How does California compare to other states?
California represents the fifth-largest economy in the world and its 39.25 million residents give it the largest population in the United States. According to the Bureau of Labor Statistics, the unemployment rate dropped to 3.8% as of October 2019 as the economy has recovered. Total nonfarm employment grew 1.7% and government employment grew 1.5% from January to December 2019. The sector that saw the greatest growth over the time period is Education and Health Services, growing 3.4% over the 12 months.
California has the 20th-highest poverty rate of 14% under the traditional poverty measure. Mississippi has the highest at 20%, while New Hampshire has the lowest of 7.6%. Due largely to the high cost of housing, California has the highest poverty rate under the Supplemental Poverty Measure (SPM), which takes cost of living into account. California’s SPM rate is 18.1% in 2020, compared to a national average of around 13.1% (three year average 2016-2018). Louisiana has the next highest SPM rate at 16.5%, followed by Florida at 16.2% and Mississippi at 15.8%. California's SPM rate has been gradually improving, from a recent peak of 20.4% in 2018.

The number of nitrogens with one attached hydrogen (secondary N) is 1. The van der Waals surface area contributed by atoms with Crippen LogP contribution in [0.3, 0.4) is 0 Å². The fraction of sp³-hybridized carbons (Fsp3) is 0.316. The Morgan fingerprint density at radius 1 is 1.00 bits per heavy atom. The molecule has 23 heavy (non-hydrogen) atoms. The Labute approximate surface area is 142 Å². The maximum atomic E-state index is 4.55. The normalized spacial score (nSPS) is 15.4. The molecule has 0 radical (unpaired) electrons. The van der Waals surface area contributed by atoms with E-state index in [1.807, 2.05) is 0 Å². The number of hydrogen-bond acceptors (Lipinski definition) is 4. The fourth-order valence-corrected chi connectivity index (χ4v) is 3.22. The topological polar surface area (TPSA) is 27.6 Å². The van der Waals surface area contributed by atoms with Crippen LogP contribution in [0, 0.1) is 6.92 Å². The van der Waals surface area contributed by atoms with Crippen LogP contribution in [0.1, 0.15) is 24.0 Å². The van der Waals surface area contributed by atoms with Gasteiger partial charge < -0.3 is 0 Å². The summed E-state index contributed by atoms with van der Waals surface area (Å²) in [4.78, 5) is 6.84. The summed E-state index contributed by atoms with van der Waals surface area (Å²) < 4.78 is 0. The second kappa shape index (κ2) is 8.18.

Comparison of Tax Rate by Type
California spends more total dollars for public services than other states largely due to its large population, so per-person (or "per capita") comparisons are the most useful. As of 2018, California ranked 23rd in spending per capita with $6,834. Alaska spends the most with $14,016 and Florida spends the least with $3,696. The U.S. average is $6,135.